A leading employment law expert has said that many companies in the UK are at risk of falling foul of the law over the confusion surrounding employee categorisation – after one of the UK’S biggest minicab companies lost its bid to overturn a ruling that entitled its drivers to a range of workers’ rights.
The warning comes after Addison Lee, a private hire taxi company based in London, was told at an Employment Appeal Tribunal this week that it must pay drivers the national minimum wage and holiday pay – with the Appeal Tribunal rejecting the company’s argument that they were self-employed independent contractors.
This latest outcome, which upholds an earlier Tribunal ruling from last year, has ‘shone a light’ on the ongoing confusion over how employees, workers and self-employed contractors differ – and what businesses need to do to ensure they are not breaching the law.
Aneil Balgobin, employment law expert at Simpson Millar said:
“In many cases, companies still think that all they need to do to avoid the financial burden of staff being treated as employees or workers is to get the individuals to sign contracts stating that they are “independent contractors” or “self-employed”.
“It’s generally easy to determine who is genuinely an employee and who is genuinely self-employed – but the middle tier of a “worker” is a real grey area.
“It has to be said though that rather than erring on the side of caution and treating such individuals as workers a number of companies have rolled the dice and maintained that these people are “independent contractors”. However the courts and tribunals are generally cracking down on this by peeling away the contractual wording and looking at what is happening in reality.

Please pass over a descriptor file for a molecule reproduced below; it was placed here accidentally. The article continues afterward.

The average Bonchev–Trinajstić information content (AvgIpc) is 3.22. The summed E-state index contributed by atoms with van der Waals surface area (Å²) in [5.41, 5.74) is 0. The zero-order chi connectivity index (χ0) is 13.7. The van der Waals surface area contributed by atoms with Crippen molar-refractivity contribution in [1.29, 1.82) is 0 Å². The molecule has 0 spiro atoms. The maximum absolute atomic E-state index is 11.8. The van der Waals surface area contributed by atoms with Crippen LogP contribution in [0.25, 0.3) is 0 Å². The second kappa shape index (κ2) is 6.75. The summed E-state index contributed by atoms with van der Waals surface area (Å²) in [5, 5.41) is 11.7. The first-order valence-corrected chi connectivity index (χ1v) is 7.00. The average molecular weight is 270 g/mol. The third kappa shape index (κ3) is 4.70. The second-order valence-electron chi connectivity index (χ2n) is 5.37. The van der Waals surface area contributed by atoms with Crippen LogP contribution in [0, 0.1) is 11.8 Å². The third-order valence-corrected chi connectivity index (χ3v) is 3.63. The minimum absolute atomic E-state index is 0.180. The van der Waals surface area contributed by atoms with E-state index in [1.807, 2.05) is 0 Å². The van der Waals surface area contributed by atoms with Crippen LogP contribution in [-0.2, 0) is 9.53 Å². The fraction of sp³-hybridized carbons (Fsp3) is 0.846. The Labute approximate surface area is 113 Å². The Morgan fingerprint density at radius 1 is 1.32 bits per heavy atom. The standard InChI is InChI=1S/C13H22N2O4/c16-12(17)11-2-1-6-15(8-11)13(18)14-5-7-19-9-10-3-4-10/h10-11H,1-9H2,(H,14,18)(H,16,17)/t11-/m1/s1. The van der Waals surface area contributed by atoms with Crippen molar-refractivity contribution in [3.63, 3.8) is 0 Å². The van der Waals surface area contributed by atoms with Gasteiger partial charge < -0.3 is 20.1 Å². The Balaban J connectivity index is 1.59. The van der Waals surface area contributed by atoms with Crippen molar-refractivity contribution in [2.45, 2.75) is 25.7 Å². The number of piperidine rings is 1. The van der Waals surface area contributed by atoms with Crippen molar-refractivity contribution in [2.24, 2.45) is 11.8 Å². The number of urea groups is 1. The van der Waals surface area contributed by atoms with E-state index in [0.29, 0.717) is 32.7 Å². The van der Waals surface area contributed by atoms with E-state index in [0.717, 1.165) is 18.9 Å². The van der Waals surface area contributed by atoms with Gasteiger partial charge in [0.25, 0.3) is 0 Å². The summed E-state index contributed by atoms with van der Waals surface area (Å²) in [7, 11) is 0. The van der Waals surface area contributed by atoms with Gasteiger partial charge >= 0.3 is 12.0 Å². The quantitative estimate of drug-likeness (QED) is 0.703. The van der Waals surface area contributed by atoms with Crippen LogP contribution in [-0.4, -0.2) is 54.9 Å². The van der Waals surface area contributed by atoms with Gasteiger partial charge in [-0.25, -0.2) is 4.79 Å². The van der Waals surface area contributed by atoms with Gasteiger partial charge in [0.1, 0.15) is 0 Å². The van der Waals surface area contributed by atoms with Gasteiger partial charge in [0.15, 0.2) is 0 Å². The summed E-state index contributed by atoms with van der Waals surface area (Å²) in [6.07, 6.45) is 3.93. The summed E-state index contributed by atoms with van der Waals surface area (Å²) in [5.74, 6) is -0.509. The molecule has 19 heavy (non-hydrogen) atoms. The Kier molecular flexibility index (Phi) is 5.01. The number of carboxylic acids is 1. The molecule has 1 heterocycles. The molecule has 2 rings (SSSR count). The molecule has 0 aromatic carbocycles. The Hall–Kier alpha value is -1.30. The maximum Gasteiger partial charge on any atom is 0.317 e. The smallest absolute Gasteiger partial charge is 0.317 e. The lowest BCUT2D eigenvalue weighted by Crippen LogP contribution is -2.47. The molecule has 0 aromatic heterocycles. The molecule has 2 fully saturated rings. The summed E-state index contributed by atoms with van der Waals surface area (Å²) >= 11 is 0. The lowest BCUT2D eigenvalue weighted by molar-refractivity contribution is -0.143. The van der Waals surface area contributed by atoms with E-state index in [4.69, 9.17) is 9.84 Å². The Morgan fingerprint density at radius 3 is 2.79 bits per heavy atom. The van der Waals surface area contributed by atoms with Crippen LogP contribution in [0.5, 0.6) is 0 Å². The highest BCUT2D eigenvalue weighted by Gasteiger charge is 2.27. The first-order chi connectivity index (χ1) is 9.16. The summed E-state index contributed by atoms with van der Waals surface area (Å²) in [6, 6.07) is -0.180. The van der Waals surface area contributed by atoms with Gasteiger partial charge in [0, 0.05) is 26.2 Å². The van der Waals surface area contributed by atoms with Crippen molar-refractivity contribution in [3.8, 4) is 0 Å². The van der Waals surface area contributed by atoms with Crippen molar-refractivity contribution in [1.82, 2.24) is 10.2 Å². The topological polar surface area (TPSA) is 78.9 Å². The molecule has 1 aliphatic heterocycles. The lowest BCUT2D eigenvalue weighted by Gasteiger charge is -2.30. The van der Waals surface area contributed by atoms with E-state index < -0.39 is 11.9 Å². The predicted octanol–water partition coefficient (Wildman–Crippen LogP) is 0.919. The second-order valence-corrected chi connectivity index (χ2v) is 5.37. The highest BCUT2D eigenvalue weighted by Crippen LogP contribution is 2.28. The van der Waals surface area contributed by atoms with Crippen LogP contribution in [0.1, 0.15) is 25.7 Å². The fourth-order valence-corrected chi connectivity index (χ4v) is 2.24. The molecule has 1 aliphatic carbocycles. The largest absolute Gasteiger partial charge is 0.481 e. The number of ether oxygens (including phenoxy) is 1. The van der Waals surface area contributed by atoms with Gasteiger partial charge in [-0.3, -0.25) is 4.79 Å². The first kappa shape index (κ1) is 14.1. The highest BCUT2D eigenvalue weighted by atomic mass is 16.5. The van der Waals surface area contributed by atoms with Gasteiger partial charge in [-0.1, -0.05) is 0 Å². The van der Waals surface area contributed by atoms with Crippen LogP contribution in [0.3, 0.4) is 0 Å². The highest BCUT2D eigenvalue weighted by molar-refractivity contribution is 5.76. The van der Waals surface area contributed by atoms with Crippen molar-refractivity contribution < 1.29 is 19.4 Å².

“Therefore the financial gain that certain companies have obtained by not recognising staff as workers and not paying them holiday etc is being wiped out by these cases – on top of legal costs and negative publicity there are also hundreds or thousands of other claims that Addison Lee may now be facing from its workforce of around 4,000 drivers.
“It’s inevitable that at some point in the future (when the legislature gets some breathing space from Brexit) that the uncertainty about worker status will be clarified; but until such time companies are well advised to revisit their contractual documentation and assess whether they have tried to use clever wording which is not reflective of what is going on at ground level – otherwise they could be storing up big problems for the future which they may not be able to financially survive.”